Outsourcing, trade, technology, and greenhouse gas emissions
Lawrence D. LaPlue () and
Christopher A. Erickson ()
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Lawrence D. LaPlue: New Mexico State University
Christopher A. Erickson: New Mexico State University
Environmental Economics and Policy Studies, 2020, vol. 22, issue 2, 217-245
Abstract U.S. output has steadily outpaced the rise in greenhouse gas (GHG) emissions over the past several decades. The decoupling of these two trends represents a decline in aggregate GHG emission intensity. Using recently released national datasets covering industry-specific GHG emissions and shipments, this paper decomposes the relative importance of changes in various channels underlying changes in aggregate GHG emissions in the U.S. from 1997 to 2015: scale or national output growth, cross-sector composition changes, and a technique effect capturing other factors lowering emission intensities within the country’s productive industries. The results demonstrate that reductions in within-sector techniques explain two-thirds, and cross-sector shifting of economic activity towards cleaner industries explains one-third of the increasing gap. Using data on industry exports and imports, this paper further investigates the relative environmental effect of trade on GHG emissions. Together, increased exporting, and importing, of both intermediate and final goods, has corresponded to a relatively small expansion of cleaner sectors and appears to have contributed slightly to the relative expansion of cleaner U.S. industries. In 2015, U.S. imports of intermediate and final goods account for the displacement of roughly 290 million metric tons of U.S. GHG emissions, representing less than 5% of U.S. GHG emissions in the same year.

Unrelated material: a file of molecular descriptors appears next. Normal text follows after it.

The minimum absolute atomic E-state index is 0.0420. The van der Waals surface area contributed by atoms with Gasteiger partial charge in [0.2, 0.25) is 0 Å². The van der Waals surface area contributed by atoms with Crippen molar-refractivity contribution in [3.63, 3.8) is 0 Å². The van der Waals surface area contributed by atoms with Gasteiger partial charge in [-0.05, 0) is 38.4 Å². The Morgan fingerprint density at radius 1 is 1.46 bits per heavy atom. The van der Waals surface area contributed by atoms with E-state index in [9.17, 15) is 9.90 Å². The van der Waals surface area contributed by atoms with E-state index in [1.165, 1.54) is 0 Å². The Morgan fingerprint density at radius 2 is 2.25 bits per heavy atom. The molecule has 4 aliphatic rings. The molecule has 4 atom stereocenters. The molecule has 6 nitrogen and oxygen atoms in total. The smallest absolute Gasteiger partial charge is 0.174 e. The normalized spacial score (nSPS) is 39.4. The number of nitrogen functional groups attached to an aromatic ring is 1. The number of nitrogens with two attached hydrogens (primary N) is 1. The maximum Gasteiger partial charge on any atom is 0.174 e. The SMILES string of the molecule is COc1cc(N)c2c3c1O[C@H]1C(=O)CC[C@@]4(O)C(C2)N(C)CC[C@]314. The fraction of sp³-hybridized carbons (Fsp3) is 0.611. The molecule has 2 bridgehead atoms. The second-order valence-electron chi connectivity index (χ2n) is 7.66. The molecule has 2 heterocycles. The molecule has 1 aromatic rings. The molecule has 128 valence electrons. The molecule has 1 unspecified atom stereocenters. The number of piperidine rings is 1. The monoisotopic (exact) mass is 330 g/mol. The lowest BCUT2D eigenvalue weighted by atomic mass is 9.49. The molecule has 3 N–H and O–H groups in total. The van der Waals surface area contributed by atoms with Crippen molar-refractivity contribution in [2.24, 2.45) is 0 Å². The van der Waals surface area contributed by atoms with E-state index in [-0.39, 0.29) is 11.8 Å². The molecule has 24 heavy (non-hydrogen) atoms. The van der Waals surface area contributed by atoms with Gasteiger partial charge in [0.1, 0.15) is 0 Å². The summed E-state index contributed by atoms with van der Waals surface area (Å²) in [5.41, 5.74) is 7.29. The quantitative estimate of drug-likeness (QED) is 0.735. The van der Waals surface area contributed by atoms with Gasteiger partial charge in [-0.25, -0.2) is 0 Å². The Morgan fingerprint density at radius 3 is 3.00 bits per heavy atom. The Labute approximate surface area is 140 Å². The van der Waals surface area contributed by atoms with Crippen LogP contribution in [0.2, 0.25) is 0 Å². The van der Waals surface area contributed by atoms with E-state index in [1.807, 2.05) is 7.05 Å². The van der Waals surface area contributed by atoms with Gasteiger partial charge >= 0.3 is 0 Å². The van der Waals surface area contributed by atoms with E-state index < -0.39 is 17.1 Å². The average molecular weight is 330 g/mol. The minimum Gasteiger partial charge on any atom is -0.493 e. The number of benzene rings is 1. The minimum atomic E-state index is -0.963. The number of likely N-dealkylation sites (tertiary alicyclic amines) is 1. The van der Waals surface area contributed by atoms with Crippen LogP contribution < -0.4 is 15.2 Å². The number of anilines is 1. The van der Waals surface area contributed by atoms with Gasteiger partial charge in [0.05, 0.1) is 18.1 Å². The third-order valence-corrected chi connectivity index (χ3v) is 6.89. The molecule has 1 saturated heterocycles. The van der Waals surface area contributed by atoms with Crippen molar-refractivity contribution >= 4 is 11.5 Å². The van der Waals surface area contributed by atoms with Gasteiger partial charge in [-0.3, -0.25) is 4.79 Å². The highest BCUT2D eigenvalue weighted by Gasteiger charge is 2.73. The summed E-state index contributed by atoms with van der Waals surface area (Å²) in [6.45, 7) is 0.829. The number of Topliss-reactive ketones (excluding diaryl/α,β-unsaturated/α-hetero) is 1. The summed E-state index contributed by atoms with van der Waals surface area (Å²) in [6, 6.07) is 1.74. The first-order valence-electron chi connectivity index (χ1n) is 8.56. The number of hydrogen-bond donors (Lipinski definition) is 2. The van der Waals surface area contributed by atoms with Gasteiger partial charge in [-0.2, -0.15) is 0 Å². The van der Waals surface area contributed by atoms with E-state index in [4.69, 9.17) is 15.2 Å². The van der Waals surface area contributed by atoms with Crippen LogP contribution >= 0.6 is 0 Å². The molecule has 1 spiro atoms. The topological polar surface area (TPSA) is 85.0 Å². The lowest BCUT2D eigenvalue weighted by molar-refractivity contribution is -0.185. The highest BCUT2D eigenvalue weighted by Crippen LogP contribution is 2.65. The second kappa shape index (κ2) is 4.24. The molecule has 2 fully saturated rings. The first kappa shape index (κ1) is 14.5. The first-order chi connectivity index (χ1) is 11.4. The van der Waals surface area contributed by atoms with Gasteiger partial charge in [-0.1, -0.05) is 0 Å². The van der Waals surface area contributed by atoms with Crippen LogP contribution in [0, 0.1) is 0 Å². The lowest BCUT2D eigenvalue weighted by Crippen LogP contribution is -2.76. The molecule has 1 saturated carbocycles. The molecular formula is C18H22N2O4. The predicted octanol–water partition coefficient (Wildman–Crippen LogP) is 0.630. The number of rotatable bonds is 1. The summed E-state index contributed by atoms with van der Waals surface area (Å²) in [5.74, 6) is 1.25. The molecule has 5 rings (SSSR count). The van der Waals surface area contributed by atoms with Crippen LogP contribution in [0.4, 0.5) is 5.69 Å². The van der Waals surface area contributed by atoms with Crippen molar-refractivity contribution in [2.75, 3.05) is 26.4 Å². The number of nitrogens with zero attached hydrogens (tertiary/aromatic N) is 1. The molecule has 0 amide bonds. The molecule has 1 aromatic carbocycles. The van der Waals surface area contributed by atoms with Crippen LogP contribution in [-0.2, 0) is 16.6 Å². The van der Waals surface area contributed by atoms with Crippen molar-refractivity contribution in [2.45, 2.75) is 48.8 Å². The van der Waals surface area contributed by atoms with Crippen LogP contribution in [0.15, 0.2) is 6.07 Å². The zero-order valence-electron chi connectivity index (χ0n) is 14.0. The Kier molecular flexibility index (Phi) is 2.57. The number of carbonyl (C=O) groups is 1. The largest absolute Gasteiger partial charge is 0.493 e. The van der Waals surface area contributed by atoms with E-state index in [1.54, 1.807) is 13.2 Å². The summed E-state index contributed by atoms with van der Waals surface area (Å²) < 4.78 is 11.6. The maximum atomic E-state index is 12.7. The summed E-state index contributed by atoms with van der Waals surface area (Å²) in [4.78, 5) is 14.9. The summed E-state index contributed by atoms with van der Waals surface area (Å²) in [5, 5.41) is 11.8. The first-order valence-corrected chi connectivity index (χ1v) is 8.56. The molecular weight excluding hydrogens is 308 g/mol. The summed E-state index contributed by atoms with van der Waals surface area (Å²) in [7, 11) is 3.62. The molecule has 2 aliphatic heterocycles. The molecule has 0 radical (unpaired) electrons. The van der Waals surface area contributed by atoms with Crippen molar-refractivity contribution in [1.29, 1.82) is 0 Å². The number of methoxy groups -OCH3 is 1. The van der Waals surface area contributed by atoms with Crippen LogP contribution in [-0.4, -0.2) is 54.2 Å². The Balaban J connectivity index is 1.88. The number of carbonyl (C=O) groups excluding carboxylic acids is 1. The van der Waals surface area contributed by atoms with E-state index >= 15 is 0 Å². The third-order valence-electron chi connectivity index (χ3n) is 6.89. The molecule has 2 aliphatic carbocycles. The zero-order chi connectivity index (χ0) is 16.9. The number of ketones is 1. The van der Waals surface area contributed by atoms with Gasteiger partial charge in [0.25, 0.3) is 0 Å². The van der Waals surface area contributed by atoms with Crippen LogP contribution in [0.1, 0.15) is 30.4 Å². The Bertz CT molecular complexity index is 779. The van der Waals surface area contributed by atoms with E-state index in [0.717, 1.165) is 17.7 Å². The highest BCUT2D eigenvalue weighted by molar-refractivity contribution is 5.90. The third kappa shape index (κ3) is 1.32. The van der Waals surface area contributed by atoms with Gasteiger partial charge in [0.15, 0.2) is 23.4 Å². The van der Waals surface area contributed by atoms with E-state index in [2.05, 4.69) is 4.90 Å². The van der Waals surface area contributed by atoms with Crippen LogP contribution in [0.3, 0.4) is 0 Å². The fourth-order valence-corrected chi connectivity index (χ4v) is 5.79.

Keywords: Emission decomposition; Environmental accounting; Greenhouse gas emissions; Offshoring; Trade and environment (search for similar items in EconPapers)
JEL-codes: E01 F14 F18 Q56 (search for similar items in EconPapers)
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